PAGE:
Last week I had a tuna surprise.
When we arrived at the Beach House Not On the Beach, the answering machine blinked with a string of messages. Either I forgot to turn it off or it turned itself on after a power outage. The messages, most selling something, droned on while I listened without giving them much attention. Amazing how many non-people calls we get these days. The last one gave me pause. An automated voice informed it was my grocery store calling about a can of tuna I bought several weeks ago.
The recorded message said that I had purchased a can of Genoa tuna at one of their stores. Yep–I had, indeed. Not here, however. Here we make the two-minute trip to the dockside fish market and buy fresh tuna. (There is much to be said about tuna salad made with fresh tuna, all of it good.) My canned tuna purchases occurred in stores 200 miles from here. I suppose they knew that.
I take my tuna seriously. If you haven’t checked the grocery shelves lately, almost all tuna is packed in water. Not good, according to The Expert. I heard an interview with Julia Child several years ago–from her pantry, mind you–while she explained the staples she always kept on hand, like vermouth. She used it for any recipe that called for white wine because it keeps indefinitely and doesn’t have to be refrigerated after opening. Did you realize vermouth was a staple? (That question is only for non-martiniacs.) She also gave peanut butter and olive oil permanent spots on her shelves.
Oil-packed tuna made her top ten list, too. I couldn’t picture Julia opening a can of tuna, but she extolled its praises right there on NPR. Not just any tuna, of course, for she found the taste of oil-packed much superior to water-packed. Just drain and rinse it if you’re worried about the calories, she advised.
If it’s good enough for Julia. . . right? I changed my buying habits immediately. Unfortunately, that occurred about the same time all the diet gurus started pushing tuna packed in water. Oil-packed tuna began to disappear from the shelves. Since that time I’ve read that mercury is less apt to be in ‘light’ than ‘solid white.’ Now–at least in the supermarkets I frequent– I must squat to read the fine print on the bottom shelf cans, looking for a brand that satisfies my list of requirements. I’ve found one– Genoa light tuna packed in olive oil –at some stores. Ta DA!!!
One other thing about Julia. . . she who cooked some truly strange dishes with things like tongue, tripe, and other things I didn’t want to know about could name only one food that she detested: cilantro. I pass that on just in case you’re a collector of the obscure.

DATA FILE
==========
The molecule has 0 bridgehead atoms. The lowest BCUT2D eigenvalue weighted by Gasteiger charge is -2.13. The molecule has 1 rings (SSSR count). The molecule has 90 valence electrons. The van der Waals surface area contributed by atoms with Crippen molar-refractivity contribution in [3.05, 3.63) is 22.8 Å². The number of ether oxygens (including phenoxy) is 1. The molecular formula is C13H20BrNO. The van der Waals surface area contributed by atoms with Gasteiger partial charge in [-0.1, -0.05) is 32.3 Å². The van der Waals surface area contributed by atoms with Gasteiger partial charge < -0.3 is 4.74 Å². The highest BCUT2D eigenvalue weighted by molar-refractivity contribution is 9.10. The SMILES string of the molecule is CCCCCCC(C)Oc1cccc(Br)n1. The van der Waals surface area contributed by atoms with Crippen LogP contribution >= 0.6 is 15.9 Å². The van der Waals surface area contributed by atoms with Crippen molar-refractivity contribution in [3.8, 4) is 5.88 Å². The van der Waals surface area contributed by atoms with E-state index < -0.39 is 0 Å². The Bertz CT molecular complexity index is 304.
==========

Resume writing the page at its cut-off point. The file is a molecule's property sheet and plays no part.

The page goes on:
But back to my can of tuna:
The automated call reported a potential recall because my can of tuna could have soy in it and that if anyone in the family had soy allergies or sensitivities I should return it to the store. Good thing we don’t; the message was old and the tuna long eaten. I can see that someone with potentially fatal allergies would greatly appreciate this service. I appreciated their concern, but at the same time I found it a little eerie.
If they are up on my tuna, they also know I buy fiber pills, Salt & Vinegar potato chips, and wine. Do they have me in the constipated, junk food-eating tippler file? Not only that, but numerous times over the years when the person ahead of me in line didn’t have the magic card to enable them to get the sale price, I’ve handed over mine. Sometimes it’s because they’ve forgotten theirs, but most often it has been paint or landscape crews buying their cigarettes, lunches, or just a few items and have no idea what a VIC card is.
I’ve never checked to see what these people were purchasing. Now I wonder. . . am I also pegged as a sardine and Beanie-Weenie craving smoker? When they analyzed my buying habits did the computer put the Beanie Weenies and the fiber pills together and decide that I needed those store-issued coupons for Bean-no they gave me? And the stop smoking aid coupons? Meant for the painters, no doubt.
I detest those store-issued doohickeys, but have so many on my key chain that it broke. The library, Stein Mart, pet stores, pharmacies, office supply stores, Crabtree & Evelyn. . . everybody wants to know me better and record what I buy. Some of them offer incentives, but many are just nosy and won’t give the sales price without one.
How private IS that information? The Shadow knows whether you dye your own hair, have menstrual periods and/or cramps, own pets, or eat only organic. Thank goodness I have Mark-the-hairstylist, who keeps all color info in his head. No paper trail. If he gets hit by a bus, my hair color goes with him. But my tuna purchases?
The tuna police have my number.